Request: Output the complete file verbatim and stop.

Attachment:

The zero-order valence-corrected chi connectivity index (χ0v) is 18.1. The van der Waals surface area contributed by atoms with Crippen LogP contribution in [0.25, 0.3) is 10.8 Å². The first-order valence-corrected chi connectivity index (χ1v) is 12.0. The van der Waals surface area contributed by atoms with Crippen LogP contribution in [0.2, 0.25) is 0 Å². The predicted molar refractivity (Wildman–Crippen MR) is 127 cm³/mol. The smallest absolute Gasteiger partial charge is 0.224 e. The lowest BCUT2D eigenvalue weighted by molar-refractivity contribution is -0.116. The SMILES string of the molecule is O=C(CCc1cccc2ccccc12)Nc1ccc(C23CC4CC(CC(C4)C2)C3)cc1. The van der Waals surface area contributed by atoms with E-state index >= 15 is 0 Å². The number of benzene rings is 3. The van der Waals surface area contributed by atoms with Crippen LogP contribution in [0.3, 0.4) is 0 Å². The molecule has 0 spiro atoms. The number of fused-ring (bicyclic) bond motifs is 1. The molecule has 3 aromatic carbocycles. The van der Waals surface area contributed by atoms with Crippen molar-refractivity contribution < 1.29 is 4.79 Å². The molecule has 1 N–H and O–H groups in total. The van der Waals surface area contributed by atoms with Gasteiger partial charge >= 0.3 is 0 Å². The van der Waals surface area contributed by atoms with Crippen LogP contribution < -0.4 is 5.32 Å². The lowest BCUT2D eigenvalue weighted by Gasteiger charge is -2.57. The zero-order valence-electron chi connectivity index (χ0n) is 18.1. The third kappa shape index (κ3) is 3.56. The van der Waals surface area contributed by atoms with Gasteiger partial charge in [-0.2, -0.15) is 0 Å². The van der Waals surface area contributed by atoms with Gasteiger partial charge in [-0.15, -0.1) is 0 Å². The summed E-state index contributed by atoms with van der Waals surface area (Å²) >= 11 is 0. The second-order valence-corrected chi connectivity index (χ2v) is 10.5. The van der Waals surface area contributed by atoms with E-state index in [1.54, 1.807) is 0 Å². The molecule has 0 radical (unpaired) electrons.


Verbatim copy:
The zero-order valence-corrected chi connectivity index (χ0v) is 18.1. The van der Waals surface area contributed by atoms with Crippen LogP contribution in [0.25, 0.3) is 10.8 Å². The first-order valence-corrected chi connectivity index (χ1v) is 12.0. The van der Waals surface area contributed by atoms with Crippen LogP contribution in [0.2, 0.25) is 0 Å². The predicted molar refractivity (Wildman–Crippen MR) is 127 cm³/mol. The smallest absolute Gasteiger partial charge is 0.224 e. The lowest BCUT2D eigenvalue weighted by molar-refractivity contribution is -0.116. The SMILES string of the molecule is O=C(CCc1cccc2ccccc12)Nc1ccc(C23CC4CC(CC(C4)C2)C3)cc1. The van der Waals surface area contributed by atoms with E-state index >= 15 is 0 Å². The number of benzene rings is 3. The van der Waals surface area contributed by atoms with Crippen LogP contribution in [0.3, 0.4) is 0 Å². The molecule has 0 spiro atoms. The number of fused-ring (bicyclic) bond motifs is 1. The molecule has 3 aromatic carbocycles. The van der Waals surface area contributed by atoms with Crippen molar-refractivity contribution < 1.29 is 4.79 Å². The molecule has 1 N–H and O–H groups in total. The van der Waals surface area contributed by atoms with Gasteiger partial charge >= 0.3 is 0 Å². The van der Waals surface area contributed by atoms with Crippen LogP contribution < -0.4 is 5.32 Å². The lowest BCUT2D eigenvalue weighted by Gasteiger charge is -2.57. The zero-order valence-electron chi connectivity index (χ0n) is 18.1. The third kappa shape index (κ3) is 3.56. The van der Waals surface area contributed by atoms with Gasteiger partial charge in [-0.2, -0.15) is 0 Å². The van der Waals surface area contributed by atoms with Gasteiger partial charge in [-0.15, -0.1) is 0 Å². The summed E-state index contributed by atoms with van der Waals surface area (Å²) >= 11 is 0. The second-order valence-corrected chi connectivity index (χ2v) is 10.5. The van der Waals surface area contributed by atoms with E-state index in [1.54, 1.807) is 0 Å². The molecule has 0 radical (unpaired) electrons.